Hulu Privacy Litigation Marks First Application of Video Privacy Protection Act to Solely Streamed Video

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[author: Bradley W. Guyton]

Internet video streaming site Hulu.com is subject to the Video Privacy Protection Act (VPPA), 18 U.S.C. § 2710, according to a recent decision by the U.S. District Court for the Northern District of California, marking the first time a court has subjected a provider of exclusively online streaming video services to the VPPA. This is notable insofar as the VPPA prohibits “video tape service providers” from knowingly disclosing the personally identifiable information (“PII”) of any consumer of the provider except to that consumer, or in limited circumstances, including incident to the provider’s ordinary course of business (as well as disclosure with consumers’ consent, and/or pursuant to a warrant or court order). The VPPA, also requires destruction of PII once no longer necessary for the purposes for which it was collected, and affords those harmed by any act in violation of the VPPA to bring a civil action, which is how the Hulu Privacy Litigation arose. The decision could have a wide-ranging impact on Internet video providers who may have viewed themselves as potentially not subject to the VPPA.

In denying Hulu’s motion to dismiss a class-action suit alleging Hulu wrongfully disclosed users’ PII and video viewing histories to online ad networks and other third parties, the court rejected contentions that the VCR-era VPPA only applied to brick-and-mortar providers of video tapes, and/or only physical audio-visual media.  Rather, the court held the VPPA’s reference to “prerecorded video cassette tapes or similar audio visual materials” covers video content in intangible formats, not just hard copies. Further, the VPPA’s legislative history, the court observed, “suggests Congress’s intent to cover new technologies for pre-recorded video content.” Thus, the court held, online streaming video content is covered by the VPPA despite the statute’s emphasis on video tapes.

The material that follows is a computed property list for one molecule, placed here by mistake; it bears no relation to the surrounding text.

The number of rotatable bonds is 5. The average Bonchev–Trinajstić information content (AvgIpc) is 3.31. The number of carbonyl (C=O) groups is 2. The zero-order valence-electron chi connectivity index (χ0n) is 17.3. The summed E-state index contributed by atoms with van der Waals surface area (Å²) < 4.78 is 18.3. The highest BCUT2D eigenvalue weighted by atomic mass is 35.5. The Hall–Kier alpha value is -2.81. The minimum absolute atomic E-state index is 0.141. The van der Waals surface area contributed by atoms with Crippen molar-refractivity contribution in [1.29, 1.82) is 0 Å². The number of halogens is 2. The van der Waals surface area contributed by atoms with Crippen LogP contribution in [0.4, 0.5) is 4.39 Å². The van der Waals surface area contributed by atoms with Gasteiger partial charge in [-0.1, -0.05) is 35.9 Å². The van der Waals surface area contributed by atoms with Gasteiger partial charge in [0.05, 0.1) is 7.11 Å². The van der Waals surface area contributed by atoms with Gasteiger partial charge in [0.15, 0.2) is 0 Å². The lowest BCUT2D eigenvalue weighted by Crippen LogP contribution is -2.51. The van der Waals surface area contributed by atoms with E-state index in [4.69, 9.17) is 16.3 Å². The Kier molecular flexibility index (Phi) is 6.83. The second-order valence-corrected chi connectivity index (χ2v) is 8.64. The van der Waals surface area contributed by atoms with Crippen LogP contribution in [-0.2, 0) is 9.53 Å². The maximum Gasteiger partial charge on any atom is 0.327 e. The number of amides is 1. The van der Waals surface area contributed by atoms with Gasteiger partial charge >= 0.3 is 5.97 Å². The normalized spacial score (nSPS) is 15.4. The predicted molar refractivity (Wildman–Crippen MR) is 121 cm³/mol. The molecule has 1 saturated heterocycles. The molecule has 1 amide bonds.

Hulu also argued its alleged disclosures fell under the VPPA’s exemption for disclosures that are “incident to the ordinary course of business.” However, the court found this to be a material issue of fact that could not be resolved on a motion to dismiss. This is an important point in the VPPA context, and perhaps more globally, as it may require delving into whether deriving revenue from online ad networks is part of the “ordinary course of business” for providers of online services like Hulu (or other websites, or even ISPs or others in the online ecosystem). 

Finally, Hulu argued the plaintiffs were not “consumers” under the VPPA – defined as “any renter, purchaser, or subscriber of goods or services from a video tape service provider” – because they used Hulu’s free streaming services. But the court held the plaintiffs could be “subscribers” under the law because the term does not imply payment of money: “If Congress wanted to limit the word ‘subscriber’ to ‘paid subscriber,’ it would have said so.” It will be interesting to see if Hulu proceeds to discovery and a litigated decision, or settles, as Netflix did last year in a similar suit.